In today’s ExchangeWire news digest: the Competition and Markets Authority warns that Adevinta’s plan to buy eBay’s classified unit could stifle competition; the UK sees private marketplaces eclipse open exchanges for the first time; and streaming TV stays in the top spot in the US’s consumer subscription space.
CMA voices concern over Adevinta-eBay deal
The Competition and Markets Authority (CMA) has expressed concern that a proposed deal for ecommerce firm Adevinta to acquire online marketplace Gumtree “could reduce consumer choice, increase fees, or lower innovation” in the online selling space. The Norway-based owner of Shpock has offered to buy eBay Classifieds Group business, under which Gumtree operates, in a £6.5bn deal that would lead to the creation of the largest classified ads business in the world.
The CMA has warned that the deal could erase competition within the online marketplace space, as it would undermine contention between Shpock, Gumtree, and eBay, leaving Facebook’s Marketplace as the only significant rival. According to the watchdog, the sale would give eBay a 33.3% voting stake in Adevinta, as well as positions on the company’s board, enabling the US-based firm to exert influence over business decisions relating to Gumtree and Shpock.
Initially agreed last July, the deal would generate annual revenues of USD $1.8bn (£1.3bn) for Adevinta, making it the biggest classified ads business in the world. It was the firm’s offering of a substantial stake in the business that clinched the eBay bid over rivals Naspers and Prosus.
Adevinta and eBay now have until 23rd February to provide legally binding resolutions to address the CMA’s qualms. The industry body will then have 5 working days to decide whether to approve the offer or to subject the deal to an in-depth investigation.
UK programmatic blooms as open exchanges stutter
Research by eMarketer has found that ad spending in programmatic digital display increased by 12.2% in 2020, despite the unprecedented challenges of the year. Much of this growth can be attributed to ad buying on social media, according to the report, which generally increased throughout the year as consumers turned to platforms like Facebook and Twitter for socially-distanced interaction.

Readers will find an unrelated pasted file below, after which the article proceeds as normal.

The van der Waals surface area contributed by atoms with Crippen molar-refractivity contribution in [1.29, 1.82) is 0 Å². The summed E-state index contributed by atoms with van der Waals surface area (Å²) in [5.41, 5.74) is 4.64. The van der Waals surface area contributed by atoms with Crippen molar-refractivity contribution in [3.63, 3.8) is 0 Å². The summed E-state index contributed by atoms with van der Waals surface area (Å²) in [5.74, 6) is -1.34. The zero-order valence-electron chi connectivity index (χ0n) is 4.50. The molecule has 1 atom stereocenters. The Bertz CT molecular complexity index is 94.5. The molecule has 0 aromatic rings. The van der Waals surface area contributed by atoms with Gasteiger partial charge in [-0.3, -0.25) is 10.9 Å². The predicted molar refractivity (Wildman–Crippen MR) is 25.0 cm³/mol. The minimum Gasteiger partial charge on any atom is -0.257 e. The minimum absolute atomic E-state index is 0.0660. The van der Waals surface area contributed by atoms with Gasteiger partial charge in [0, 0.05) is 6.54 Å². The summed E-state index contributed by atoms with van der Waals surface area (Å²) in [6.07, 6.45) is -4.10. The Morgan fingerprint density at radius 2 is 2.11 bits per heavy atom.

Programmatic direct and private market places (PMPs) both saw their stocks rise even after the start of the COVID-19 crisis. Programmatic direct ad spending in the UK climbed almost £500m to £4.55bn by the end of 2020, whilst PMP ad spending grew £12m to £1.2bn.
At the opposite end of the spectrum sit open exchanges, which saw spend drop 2.4% by the year’s end. The result meant that the once dominant method of purchasing real-time bidding (RTB) inventory saw less investment than its private counterpart for the first time ever.
Analysts expect open exchanges to continue to wane, projecting that spend will grow by just 2.9% in 2021 and again by 1.3% in 2022. The shift comes as marketers prepare for the post-cookie landscape, which will see a greater reliance on alternative targeting solutions, such as contextual and programmatic direct.
Streaming TV remains in top spot in US consumer subscription space
98% of US consumers are currently subscribed to one or more streaming service, with 75% subscribing to at least 2. That’s according to a survey by consumer retention software company Brightback, which has found that TV streaming currently ranks highest amongst consumer subscription services, with Netflix leading the pack.
The research indicates that streaming’s success stems from a combination of the ease of the sign-up process and the desire for escape as lockdown made out-of-home entertainment and social gatherings off-limits. Around 80% of the survey’s 1,088 respondents said that they were more likely to buy a new subscription if they have the option to cancel it online.
Despite streaming’s popularity, a number of premium services have reported low subscriber retention rates, with even industry-leader Netflix managing to increase the number of subscribers they held on to by just 2.7%. The results correlate with a Gartner report which projects that whilst 75% of direct-to-consumer companies will offer a subscription service by 2023, only 20% will manage to grow their customer retention levels.